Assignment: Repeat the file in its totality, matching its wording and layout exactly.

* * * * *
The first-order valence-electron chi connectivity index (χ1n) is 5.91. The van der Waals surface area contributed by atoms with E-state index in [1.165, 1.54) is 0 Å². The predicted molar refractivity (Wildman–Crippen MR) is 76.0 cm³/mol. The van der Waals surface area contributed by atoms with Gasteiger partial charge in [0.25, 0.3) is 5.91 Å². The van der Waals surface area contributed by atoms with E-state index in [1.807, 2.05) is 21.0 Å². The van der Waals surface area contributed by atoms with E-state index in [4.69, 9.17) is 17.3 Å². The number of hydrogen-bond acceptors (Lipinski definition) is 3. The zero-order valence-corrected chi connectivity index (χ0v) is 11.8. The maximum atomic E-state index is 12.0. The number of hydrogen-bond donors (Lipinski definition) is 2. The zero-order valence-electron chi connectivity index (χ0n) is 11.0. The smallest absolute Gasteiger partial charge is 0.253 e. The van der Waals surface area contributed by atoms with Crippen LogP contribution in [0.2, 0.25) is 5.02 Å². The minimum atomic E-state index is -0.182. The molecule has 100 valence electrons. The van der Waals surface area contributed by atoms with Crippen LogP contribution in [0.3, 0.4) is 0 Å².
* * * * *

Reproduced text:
The first-order valence-electron chi connectivity index (χ1n) is 5.91. The van der Waals surface area contributed by atoms with E-state index in [1.165, 1.54) is 0 Å². The predicted molar refractivity (Wildman–Crippen MR) is 76.0 cm³/mol. The van der Waals surface area contributed by atoms with Gasteiger partial charge in [0.25, 0.3) is 5.91 Å². The van der Waals surface area contributed by atoms with E-state index in [1.807, 2.05) is 21.0 Å². The van der Waals surface area contributed by atoms with E-state index in [4.69, 9.17) is 17.3 Å². The number of hydrogen-bond acceptors (Lipinski definition) is 3. The zero-order valence-corrected chi connectivity index (χ0v) is 11.8. The maximum atomic E-state index is 12.0. The number of hydrogen-bond donors (Lipinski definition) is 2. The zero-order valence-electron chi connectivity index (χ0n) is 11.0. The smallest absolute Gasteiger partial charge is 0.253 e. The van der Waals surface area contributed by atoms with Crippen LogP contribution in [0.2, 0.25) is 5.02 Å². The minimum atomic E-state index is -0.182. The molecule has 100 valence electrons. The van der Waals surface area contributed by atoms with Crippen LogP contribution in [0.3, 0.4) is 0 Å².